* Toronto index hands back all of Wednesday’s gain
* All 10 TSX sectors close in negative territory
* Bleak corporate news sparks slide in key companies
By Frank Pingue
TORONTO, Dec 11 (Reuters) - Toronto’s main stock index sank nearly 3 percent on Thursday as oil and gas company EnCana Corp (ECA.TO) led a broad-based skid as it cut its capital budget, while nagging economic concerns hit financial shares.
Other drags on the market were Gildan Activewear (GIL.TO) shares, which fell after it issued a disappointing outlook, and BCE Inc (BCE.TO), whose shares fell after a C$34.8 billion leveraged buyout for the telecommunications company collapsed.
Heavily weighted financial issues, which account for about a third of the main index, fell for the third straight session on worry that a bailout plan for the U.S. auto industry might not go ahead, while concerns about the economy persisted.
The market’s skid knocked it back to its lowest closing level since Monday and erased all of the 236 points it gained on Wednesday when energy shares led a rally.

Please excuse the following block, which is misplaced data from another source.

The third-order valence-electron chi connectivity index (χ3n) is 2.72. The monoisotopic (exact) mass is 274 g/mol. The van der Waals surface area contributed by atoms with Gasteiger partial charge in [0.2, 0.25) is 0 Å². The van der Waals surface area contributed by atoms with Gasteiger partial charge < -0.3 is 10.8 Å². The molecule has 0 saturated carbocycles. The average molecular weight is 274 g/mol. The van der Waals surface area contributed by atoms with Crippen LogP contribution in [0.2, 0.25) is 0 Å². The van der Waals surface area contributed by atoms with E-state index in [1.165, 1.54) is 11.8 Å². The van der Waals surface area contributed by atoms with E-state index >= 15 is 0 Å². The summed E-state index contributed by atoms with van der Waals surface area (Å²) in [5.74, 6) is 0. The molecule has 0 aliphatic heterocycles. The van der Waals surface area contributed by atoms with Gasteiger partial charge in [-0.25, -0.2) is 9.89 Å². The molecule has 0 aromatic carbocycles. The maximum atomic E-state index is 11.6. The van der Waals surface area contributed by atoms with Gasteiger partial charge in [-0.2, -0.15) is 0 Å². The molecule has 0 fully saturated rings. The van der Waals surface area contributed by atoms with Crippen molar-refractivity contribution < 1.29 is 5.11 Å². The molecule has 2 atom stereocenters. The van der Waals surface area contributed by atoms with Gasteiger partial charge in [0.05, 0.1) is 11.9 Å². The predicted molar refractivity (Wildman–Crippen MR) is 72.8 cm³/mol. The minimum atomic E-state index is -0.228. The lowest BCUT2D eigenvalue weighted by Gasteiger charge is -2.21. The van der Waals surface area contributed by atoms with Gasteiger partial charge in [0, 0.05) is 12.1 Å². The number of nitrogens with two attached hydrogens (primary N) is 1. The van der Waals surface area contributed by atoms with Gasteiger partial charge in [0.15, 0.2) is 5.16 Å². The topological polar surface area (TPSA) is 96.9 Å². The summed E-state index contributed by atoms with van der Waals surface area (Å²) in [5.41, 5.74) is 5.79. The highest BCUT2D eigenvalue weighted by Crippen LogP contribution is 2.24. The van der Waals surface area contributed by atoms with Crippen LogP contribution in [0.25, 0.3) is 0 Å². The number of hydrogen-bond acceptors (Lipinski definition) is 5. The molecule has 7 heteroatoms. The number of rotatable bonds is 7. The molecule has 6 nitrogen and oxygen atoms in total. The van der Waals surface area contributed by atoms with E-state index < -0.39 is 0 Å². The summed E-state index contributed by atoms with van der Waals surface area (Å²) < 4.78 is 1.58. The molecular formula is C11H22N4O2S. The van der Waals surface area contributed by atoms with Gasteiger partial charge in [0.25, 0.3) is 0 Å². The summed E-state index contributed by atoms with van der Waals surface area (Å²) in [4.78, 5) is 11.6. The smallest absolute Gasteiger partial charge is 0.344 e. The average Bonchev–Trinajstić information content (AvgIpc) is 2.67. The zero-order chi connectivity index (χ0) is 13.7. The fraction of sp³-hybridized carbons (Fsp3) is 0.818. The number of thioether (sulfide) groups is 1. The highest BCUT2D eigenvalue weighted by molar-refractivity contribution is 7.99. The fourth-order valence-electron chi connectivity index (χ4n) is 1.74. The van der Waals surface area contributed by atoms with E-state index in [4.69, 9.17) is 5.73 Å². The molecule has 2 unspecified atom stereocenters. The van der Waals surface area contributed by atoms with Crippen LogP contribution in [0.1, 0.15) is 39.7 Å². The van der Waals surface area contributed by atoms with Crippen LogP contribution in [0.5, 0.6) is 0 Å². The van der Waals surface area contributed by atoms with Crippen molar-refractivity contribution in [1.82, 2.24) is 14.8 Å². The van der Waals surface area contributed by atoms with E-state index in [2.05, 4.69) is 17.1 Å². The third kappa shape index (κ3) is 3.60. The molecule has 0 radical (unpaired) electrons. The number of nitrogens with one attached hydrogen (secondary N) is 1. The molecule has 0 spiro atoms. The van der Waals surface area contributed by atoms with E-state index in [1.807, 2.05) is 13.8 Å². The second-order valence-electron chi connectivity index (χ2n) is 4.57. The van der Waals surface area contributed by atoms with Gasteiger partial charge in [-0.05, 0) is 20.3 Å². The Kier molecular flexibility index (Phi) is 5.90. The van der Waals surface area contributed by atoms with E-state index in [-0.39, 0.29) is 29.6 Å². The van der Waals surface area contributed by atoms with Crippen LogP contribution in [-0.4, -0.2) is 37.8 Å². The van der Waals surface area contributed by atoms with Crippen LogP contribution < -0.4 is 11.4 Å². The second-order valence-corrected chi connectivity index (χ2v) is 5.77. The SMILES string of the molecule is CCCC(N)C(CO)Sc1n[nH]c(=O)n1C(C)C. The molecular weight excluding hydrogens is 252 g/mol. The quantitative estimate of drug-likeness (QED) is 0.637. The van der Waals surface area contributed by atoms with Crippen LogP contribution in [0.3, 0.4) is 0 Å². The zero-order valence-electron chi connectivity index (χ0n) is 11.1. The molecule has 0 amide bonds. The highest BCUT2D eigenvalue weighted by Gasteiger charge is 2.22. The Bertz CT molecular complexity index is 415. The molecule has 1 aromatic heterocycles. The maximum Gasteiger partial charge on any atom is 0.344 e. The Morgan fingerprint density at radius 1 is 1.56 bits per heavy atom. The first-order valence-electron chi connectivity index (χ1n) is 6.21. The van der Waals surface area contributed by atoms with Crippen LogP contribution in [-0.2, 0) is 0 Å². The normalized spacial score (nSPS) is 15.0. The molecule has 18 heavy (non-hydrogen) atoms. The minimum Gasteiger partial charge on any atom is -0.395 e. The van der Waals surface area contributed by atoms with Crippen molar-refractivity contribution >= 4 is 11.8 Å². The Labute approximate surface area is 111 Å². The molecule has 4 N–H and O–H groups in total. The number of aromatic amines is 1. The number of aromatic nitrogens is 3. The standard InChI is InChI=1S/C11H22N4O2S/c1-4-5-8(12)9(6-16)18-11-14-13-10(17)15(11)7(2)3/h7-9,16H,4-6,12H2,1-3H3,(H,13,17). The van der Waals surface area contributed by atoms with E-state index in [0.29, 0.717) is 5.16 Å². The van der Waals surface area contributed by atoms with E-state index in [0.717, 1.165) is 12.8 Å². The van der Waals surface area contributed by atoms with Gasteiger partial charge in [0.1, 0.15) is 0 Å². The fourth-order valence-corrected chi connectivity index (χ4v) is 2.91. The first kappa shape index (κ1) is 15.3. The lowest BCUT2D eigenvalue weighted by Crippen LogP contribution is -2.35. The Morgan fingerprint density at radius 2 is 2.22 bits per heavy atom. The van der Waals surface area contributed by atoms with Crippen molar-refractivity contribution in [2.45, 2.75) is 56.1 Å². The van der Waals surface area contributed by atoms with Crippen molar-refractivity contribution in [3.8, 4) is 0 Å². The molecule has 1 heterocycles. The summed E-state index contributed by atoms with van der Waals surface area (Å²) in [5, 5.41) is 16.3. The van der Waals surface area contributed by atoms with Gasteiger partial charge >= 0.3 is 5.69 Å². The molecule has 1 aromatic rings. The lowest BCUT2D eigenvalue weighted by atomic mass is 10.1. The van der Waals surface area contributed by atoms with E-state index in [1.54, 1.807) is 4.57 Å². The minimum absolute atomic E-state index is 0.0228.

“Whenever you have a market crash like you had through October and November it takes time for the damage to heal and so you get volatility and you get bouncing around as people are still very nervous,” said Julie Brough, vice president at Morgan Meighen & Associates.
“So until you get some of this volatility diminishing you won’t get sustained recoveries. And since there was not really any shining news, it was easier to drift lower than higher.”
The S&P/TSX composite index .GSPTSE closed down 242.10 points, or 2.8 percent, at 8,391.90, with all 10 of its subindexes lower.
EnCana shares were the main drag. They fell 6.63 percent to C$55.22 after the company slashed its 2009 capital budget by 18 percent in a bid to weather lower commodity prices and economic uncertainty.
The news, coupled with a dark mood on markets, dragged the broader energy sector down 1.8 percent, but the drop there was cushioned by a gain in oil prices of more than 10 percent.
$1=$1.24 Canadian Editing by Peter Galloway